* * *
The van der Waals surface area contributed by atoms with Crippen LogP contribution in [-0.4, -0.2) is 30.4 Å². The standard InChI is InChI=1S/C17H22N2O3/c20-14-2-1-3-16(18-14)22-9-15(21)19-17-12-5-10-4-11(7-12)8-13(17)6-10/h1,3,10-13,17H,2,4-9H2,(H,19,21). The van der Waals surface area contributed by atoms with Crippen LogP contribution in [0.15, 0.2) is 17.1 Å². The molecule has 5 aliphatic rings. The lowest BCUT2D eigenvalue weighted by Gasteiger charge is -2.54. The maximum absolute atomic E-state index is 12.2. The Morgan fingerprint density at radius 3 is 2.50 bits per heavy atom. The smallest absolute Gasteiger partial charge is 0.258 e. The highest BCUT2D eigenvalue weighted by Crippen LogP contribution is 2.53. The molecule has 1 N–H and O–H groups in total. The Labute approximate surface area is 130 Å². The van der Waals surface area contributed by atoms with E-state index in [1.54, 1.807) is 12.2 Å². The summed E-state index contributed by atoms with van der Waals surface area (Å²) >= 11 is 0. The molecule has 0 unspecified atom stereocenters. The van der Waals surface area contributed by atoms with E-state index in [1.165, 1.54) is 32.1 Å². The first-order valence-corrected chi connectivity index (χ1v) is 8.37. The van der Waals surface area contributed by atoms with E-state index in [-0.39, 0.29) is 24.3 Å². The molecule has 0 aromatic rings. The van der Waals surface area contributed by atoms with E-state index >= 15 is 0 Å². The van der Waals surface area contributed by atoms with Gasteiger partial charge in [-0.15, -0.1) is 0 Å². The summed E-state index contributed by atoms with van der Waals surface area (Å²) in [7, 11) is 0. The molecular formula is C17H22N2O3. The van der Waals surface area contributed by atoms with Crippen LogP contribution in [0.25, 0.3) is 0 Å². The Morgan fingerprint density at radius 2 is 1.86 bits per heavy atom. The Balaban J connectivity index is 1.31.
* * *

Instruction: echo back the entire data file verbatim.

The van der Waals surface area contributed by atoms with Crippen LogP contribution in [-0.4, -0.2) is 30.4 Å². The standard InChI is InChI=1S/C17H22N2O3/c20-14-2-1-3-16(18-14)22-9-15(21)19-17-12-5-10-4-11(7-12)8-13(17)6-10/h1,3,10-13,17H,2,4-9H2,(H,19,21). The van der Waals surface area contributed by atoms with Crippen LogP contribution in [0.15, 0.2) is 17.1 Å². The molecule has 5 aliphatic rings. The lowest BCUT2D eigenvalue weighted by Gasteiger charge is -2.54. The maximum absolute atomic E-state index is 12.2. The Morgan fingerprint density at radius 3 is 2.50 bits per heavy atom. The smallest absolute Gasteiger partial charge is 0.258 e. The highest BCUT2D eigenvalue weighted by Crippen LogP contribution is 2.53. The molecule has 1 N–H and O–H groups in total. The Labute approximate surface area is 130 Å². The van der Waals surface area contributed by atoms with E-state index in [1.54, 1.807) is 12.2 Å². The summed E-state index contributed by atoms with van der Waals surface area (Å²) >= 11 is 0. The molecule has 0 unspecified atom stereocenters. The van der Waals surface area contributed by atoms with E-state index in [1.165, 1.54) is 32.1 Å². The first-order valence-corrected chi connectivity index (χ1v) is 8.37. The van der Waals surface area contributed by atoms with E-state index in [-0.39, 0.29) is 24.3 Å². The molecule has 0 aromatic rings. The van der Waals surface area contributed by atoms with E-state index >= 15 is 0 Å². The van der Waals surface area contributed by atoms with Gasteiger partial charge in [-0.15, -0.1) is 0 Å². The summed E-state index contributed by atoms with van der Waals surface area (Å²) in [7, 11) is 0. The molecular formula is C17H22N2O3. The van der Waals surface area contributed by atoms with Crippen LogP contribution in [0.25, 0.3) is 0 Å². The Morgan fingerprint density at radius 2 is 1.86 bits per heavy atom. The Balaban J connectivity index is 1.31.